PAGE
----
Small hospitals, the centers of vital emergency care, face many challenges and typically struggle to obtain new technology on a limited budget. When emergencies arise, these hospitals are tasked with saving the lives of those who live nearby, assessing injuries, and making life-or-death decisions regarding treatment and transportation.
New technology is expensive and administrators are forced to look for additional revenue sources, which is why Jacobson Memorial Hospital in Elgin, ND, took advantage of a Helmsley funding opportunity to purchase a new 32-slice CT scanner.
Theo Stoller has been serving the small community of Elgin – population: 634 – as an EMT for the local ambulance service for the past five years and as CEO of Jacobson Memorial Hospital for the past four. Working both as an administrator and an emergency caregiver has afforded him the ability to see hospital operations from two perspectives: Stoller knows what new technology costs, but he also understands how updated tools, such as the new CT scanner, could help his family, friends, and neighbors.
“The biggest thing is that we are able to save lives with this new CT scanner,” Stoller says. “We’ve been able to diagnose life-threatening conditions such as bilateral subdural brain bleeds, strokes, and pulmonary embolisms. It also helps us treat patients closer to home, avoiding transportation to Bismarck – all because we have this new technology.”
Jacobson Memorial used to perform 225-250 CT scans per year on the old 1-slice scanner. After installing the new 32-slice scanner in a new suite within the walls of the main hospital building, that number has increased to 450 to 500 scans annually.
“Moving the location of the scanner to within the main building has had an impact, but having the 32-slice CT scanner is making the difference,” he said.
Stoller recalls one patient who was exhibiting obvious signs of a stroke when the ambulance started treating him roughly 35 miles from the hospital. They completed a CT scan and transmitted it to Bismarck to have a radiologist read the study and order a lifeflight helicopter. The physicians in Bismarck were able to read the scan and prep for the patient while he was transported on a 22-minute flight, saving valuable time in a life-threatening situation.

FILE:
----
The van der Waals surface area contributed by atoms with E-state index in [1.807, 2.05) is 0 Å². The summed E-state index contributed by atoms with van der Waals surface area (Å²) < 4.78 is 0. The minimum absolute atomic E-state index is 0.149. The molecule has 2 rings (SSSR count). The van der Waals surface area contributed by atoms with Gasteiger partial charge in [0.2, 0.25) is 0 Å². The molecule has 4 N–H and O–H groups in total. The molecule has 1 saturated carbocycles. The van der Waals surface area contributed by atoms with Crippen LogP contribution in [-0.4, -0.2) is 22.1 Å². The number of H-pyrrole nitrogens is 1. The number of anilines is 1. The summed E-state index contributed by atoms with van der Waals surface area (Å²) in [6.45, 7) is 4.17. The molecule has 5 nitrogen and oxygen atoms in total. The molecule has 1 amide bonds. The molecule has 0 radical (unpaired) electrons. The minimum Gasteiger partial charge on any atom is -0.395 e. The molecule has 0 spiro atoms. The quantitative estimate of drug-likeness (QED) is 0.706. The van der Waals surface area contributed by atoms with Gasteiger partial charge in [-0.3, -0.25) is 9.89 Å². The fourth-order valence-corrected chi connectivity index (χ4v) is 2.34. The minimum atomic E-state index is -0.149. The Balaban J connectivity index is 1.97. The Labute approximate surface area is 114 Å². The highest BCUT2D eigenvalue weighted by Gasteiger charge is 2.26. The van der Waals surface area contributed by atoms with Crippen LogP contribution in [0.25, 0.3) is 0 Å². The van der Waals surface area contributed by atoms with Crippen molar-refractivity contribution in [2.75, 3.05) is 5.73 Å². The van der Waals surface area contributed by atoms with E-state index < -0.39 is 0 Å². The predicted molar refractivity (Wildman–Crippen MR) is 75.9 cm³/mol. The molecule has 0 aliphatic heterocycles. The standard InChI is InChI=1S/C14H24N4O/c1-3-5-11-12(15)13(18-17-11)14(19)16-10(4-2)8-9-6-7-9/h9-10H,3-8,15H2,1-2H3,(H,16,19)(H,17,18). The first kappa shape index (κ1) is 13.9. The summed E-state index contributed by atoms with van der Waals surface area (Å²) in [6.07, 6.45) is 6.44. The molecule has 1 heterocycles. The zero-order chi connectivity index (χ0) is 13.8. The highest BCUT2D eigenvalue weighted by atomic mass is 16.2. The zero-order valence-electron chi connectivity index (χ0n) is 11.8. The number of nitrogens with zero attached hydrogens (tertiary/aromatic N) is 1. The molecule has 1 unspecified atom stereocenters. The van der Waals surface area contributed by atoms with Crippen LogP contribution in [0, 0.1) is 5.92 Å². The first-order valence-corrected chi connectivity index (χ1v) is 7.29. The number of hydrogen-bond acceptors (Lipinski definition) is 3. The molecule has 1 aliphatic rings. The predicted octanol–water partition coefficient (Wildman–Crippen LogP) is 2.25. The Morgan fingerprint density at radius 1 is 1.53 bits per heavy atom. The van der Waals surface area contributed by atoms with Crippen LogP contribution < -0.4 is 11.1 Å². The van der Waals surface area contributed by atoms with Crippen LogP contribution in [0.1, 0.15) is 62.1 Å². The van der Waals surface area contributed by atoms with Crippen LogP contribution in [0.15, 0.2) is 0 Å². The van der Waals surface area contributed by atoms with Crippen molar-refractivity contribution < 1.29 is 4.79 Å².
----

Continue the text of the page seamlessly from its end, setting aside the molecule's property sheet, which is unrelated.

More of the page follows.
“The old scanner took roughly 90 seconds for a 1-slice scan of an abdomen with contrast,” recalls Stoller. “The new scanner is able to perform a 32-slice abdomen scan in 25-30 seconds, not to mention improved clarity. We didn’t use to take the time to perform scans, we would just do our best to get them to a higher level of care as quickly as possible. But now, the receiving physician is able to get the right specialist and support teams in place while they are waiting for the patient to arrive. This is especially important with stroke and trauma victims.”
Jacobsen Memorial is one of 78 rural hospitals that received a new CT scanner through Helmsley. This particular hospital has also taken advantage of the Helmsley-supported Avera eEmergency services, which partner their emergency room with specialists at Avera Hospital in Sioux Falls, SD. Stoller credits the program with not only helping to save lives, but also for helping to recruit and retain staff.
“Staff are afraid of coming to a rural area like this,” he says. “They fear not having the support or tools they might require in an emergency. Some of our medical staff wouldn’t be here without this program. We are very thankful to Helmsley for all they have done for our patients. We wouldn’t have the tools or, for that matter, the providers without them.”